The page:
Despite the fact that around 69% of Americans have less than $1,000 in savings, we, as a country, sit on a collective wealth of extra cash; somewhere in the region of $300 billion is idling in accounts nationwide. These are not emergency funds; rather, it’s what Cat Berman, founder of the new Oakland-based startup CNote, calls “just in case” cash–she estimates that there are around 30 million “oversavers,” who have an average of an extra $10,000 in their accounts.
Berman, a former managing director at Charles Schwab and the founder of several social enterprises, landed on the idea for CNote when she took a look at her bank accounts online and saw several thousand dollars just sitting there. “I thought to myself, ‘What am I doing?’” Berman tells Fast Company. “Why do I have all this money just sitting in my savings account, and not doing good for anybody?” (Experts recommend keeping about six months of funds in cash in the bank in case of emergencies).
CNote is a way to put idle savings account funds toward the public good. The startup allows individuals to invest directly in Community Development Financial Institutions (CDFIs)–Treasury Department-certified organizations whose goal it is to invest in economic development and job creation in low-income communities. There are more than 1,000 CDFIs across America, and they make the kind of “small dollar” loans to local businesses that larger financial institutions generally don’t offer. These institutions do undeniable good–in 2014 alone, CDFIs financed over 4,102 small businesses and 24,466 units of affordable housing. But in his budget proposal for 2018, Trump has proposed cutting the federal program that finances these institutions–the CDFI Fund–from $233.5 million to just $19 million.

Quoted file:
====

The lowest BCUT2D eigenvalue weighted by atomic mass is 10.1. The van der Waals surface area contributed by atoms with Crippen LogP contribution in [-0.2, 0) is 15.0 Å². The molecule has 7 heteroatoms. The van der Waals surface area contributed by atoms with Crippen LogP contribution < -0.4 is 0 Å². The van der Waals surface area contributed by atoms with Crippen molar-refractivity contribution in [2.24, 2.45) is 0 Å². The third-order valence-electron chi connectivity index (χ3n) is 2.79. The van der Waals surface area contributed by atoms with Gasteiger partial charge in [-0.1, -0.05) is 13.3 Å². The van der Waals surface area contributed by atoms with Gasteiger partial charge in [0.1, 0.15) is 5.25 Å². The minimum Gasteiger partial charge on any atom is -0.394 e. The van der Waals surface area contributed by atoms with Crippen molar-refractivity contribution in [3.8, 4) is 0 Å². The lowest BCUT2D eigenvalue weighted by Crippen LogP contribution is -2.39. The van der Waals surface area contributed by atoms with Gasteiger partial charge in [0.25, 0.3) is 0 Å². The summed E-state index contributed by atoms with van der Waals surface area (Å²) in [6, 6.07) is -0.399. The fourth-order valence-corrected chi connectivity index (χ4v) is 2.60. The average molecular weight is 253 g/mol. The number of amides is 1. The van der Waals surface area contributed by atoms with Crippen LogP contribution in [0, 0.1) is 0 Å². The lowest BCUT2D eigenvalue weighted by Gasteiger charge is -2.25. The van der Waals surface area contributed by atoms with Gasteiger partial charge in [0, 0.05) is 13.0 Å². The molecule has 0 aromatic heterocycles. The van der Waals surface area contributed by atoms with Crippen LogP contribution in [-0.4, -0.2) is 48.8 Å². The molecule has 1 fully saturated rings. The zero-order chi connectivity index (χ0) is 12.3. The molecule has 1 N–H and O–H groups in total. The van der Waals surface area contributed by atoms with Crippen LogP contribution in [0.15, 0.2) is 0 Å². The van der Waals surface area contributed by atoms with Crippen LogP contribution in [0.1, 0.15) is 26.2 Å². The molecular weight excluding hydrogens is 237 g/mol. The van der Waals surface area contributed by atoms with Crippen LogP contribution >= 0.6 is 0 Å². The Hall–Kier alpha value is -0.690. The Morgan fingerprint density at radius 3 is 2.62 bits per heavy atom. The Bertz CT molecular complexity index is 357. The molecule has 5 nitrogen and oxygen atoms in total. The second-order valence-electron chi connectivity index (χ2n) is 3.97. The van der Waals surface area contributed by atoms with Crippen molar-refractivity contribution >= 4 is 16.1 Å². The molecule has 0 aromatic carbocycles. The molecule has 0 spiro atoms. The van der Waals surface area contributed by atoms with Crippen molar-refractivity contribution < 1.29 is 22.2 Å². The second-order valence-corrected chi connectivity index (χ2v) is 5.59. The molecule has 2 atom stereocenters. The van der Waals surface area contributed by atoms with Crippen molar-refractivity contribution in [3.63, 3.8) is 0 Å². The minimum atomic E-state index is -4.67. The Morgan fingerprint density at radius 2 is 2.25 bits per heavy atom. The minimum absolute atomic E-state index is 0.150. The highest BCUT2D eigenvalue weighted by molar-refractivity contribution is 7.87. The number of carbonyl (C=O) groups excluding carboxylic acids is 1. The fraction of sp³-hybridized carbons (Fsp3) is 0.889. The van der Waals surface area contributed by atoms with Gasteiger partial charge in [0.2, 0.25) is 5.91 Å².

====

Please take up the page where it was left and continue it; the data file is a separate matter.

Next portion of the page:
CDFIs combine grants from the CDFI Fund with money from private investors and financial institutions in order to make community development loans. But when Berman, looking for a more productive use for the thousands in her own “just in case” fund, thought to invest it in a CDFI, she learned that she, as an individual, could not.
“It’s not that CDFIs don’t need the cash,” Berman says. “There’s a huge unmet need–CDFIs have a deficit of over $600 million in loans they want to be doing, but lack the capital to make happen. And because they’re set up as B2B organizations and accept loans from banks and foundations, they’re just not equipped to handle and vet small individual [investments].”
Continue reading in Fast Company
Originally written by Eillie Anzilotti